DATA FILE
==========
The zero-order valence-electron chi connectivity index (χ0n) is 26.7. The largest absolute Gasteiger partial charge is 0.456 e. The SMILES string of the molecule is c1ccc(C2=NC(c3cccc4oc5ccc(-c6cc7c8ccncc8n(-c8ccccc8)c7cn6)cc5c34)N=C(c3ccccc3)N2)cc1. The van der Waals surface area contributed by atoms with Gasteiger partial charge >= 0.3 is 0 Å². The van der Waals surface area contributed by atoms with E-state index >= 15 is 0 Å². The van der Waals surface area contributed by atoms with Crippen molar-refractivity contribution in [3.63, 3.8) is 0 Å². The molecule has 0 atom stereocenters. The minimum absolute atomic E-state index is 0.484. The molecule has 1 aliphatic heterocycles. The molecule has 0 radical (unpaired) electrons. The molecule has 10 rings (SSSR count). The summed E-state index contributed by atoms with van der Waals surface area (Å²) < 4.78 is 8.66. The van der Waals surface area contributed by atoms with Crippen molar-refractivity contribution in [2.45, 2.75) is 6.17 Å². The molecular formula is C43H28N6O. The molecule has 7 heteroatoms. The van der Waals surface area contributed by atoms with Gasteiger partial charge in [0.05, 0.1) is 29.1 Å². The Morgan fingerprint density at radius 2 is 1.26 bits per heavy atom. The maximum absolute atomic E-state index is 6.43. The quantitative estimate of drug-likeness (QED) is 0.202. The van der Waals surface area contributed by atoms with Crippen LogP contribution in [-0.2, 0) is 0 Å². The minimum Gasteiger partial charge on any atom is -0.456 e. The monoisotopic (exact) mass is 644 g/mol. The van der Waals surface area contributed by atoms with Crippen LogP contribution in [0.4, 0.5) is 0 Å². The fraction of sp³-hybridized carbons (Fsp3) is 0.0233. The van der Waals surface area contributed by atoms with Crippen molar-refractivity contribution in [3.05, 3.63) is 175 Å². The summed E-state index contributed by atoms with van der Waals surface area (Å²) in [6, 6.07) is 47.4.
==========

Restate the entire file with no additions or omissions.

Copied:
The zero-order valence-electron chi connectivity index (χ0n) is 26.7. The largest absolute Gasteiger partial charge is 0.456 e. The SMILES string of the molecule is c1ccc(C2=NC(c3cccc4oc5ccc(-c6cc7c8ccncc8n(-c8ccccc8)c7cn6)cc5c34)N=C(c3ccccc3)N2)cc1. The van der Waals surface area contributed by atoms with Gasteiger partial charge >= 0.3 is 0 Å². The van der Waals surface area contributed by atoms with E-state index >= 15 is 0 Å². The van der Waals surface area contributed by atoms with Crippen molar-refractivity contribution in [3.63, 3.8) is 0 Å². The molecule has 0 atom stereocenters. The minimum absolute atomic E-state index is 0.484. The molecule has 1 aliphatic heterocycles. The molecule has 0 radical (unpaired) electrons. The molecule has 10 rings (SSSR count). The summed E-state index contributed by atoms with van der Waals surface area (Å²) < 4.78 is 8.66. The van der Waals surface area contributed by atoms with Crippen molar-refractivity contribution in [2.45, 2.75) is 6.17 Å². The molecular formula is C43H28N6O. The molecule has 7 heteroatoms. The van der Waals surface area contributed by atoms with Gasteiger partial charge in [0.05, 0.1) is 29.1 Å². The Morgan fingerprint density at radius 2 is 1.26 bits per heavy atom. The maximum absolute atomic E-state index is 6.43. The quantitative estimate of drug-likeness (QED) is 0.202. The van der Waals surface area contributed by atoms with Crippen LogP contribution in [-0.2, 0) is 0 Å². The minimum Gasteiger partial charge on any atom is -0.456 e. The monoisotopic (exact) mass is 644 g/mol. The van der Waals surface area contributed by atoms with Crippen LogP contribution in [0.4, 0.5) is 0 Å². The fraction of sp³-hybridized carbons (Fsp3) is 0.0233. The van der Waals surface area contributed by atoms with Crippen molar-refractivity contribution in [3.05, 3.63) is 175 Å². The summed E-state index contributed by atoms with van der Waals surface area (Å²) in [6, 6.07) is 47.4.